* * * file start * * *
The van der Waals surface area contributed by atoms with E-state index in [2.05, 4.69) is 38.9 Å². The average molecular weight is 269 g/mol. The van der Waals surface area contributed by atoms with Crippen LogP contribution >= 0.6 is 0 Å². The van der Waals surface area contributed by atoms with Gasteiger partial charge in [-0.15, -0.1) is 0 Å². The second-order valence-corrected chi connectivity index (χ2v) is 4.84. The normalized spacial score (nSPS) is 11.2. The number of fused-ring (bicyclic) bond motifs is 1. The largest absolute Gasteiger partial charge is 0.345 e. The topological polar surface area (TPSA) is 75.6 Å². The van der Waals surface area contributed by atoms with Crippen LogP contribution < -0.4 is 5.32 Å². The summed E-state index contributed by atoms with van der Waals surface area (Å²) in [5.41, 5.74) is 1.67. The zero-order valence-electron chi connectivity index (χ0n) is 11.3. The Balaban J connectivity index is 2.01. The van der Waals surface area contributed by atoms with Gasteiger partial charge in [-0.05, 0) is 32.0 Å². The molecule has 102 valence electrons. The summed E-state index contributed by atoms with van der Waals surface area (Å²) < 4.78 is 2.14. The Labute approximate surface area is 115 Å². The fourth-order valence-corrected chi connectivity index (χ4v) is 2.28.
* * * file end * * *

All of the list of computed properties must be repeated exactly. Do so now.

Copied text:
The van der Waals surface area contributed by atoms with E-state index in [2.05, 4.69) is 38.9 Å². The average molecular weight is 269 g/mol. The van der Waals surface area contributed by atoms with Crippen LogP contribution >= 0.6 is 0 Å². The van der Waals surface area contributed by atoms with Gasteiger partial charge in [-0.15, -0.1) is 0 Å². The second-order valence-corrected chi connectivity index (χ2v) is 4.84. The normalized spacial score (nSPS) is 11.2. The number of fused-ring (bicyclic) bond motifs is 1. The largest absolute Gasteiger partial charge is 0.345 e. The topological polar surface area (TPSA) is 75.6 Å². The van der Waals surface area contributed by atoms with Crippen LogP contribution < -0.4 is 5.32 Å². The summed E-state index contributed by atoms with van der Waals surface area (Å²) in [5.41, 5.74) is 1.67. The zero-order valence-electron chi connectivity index (χ0n) is 11.3. The Balaban J connectivity index is 2.01. The van der Waals surface area contributed by atoms with Gasteiger partial charge in [-0.05, 0) is 32.0 Å². The molecule has 102 valence electrons. The summed E-state index contributed by atoms with van der Waals surface area (Å²) < 4.78 is 2.14. The Labute approximate surface area is 115 Å². The fourth-order valence-corrected chi connectivity index (χ4v) is 2.28.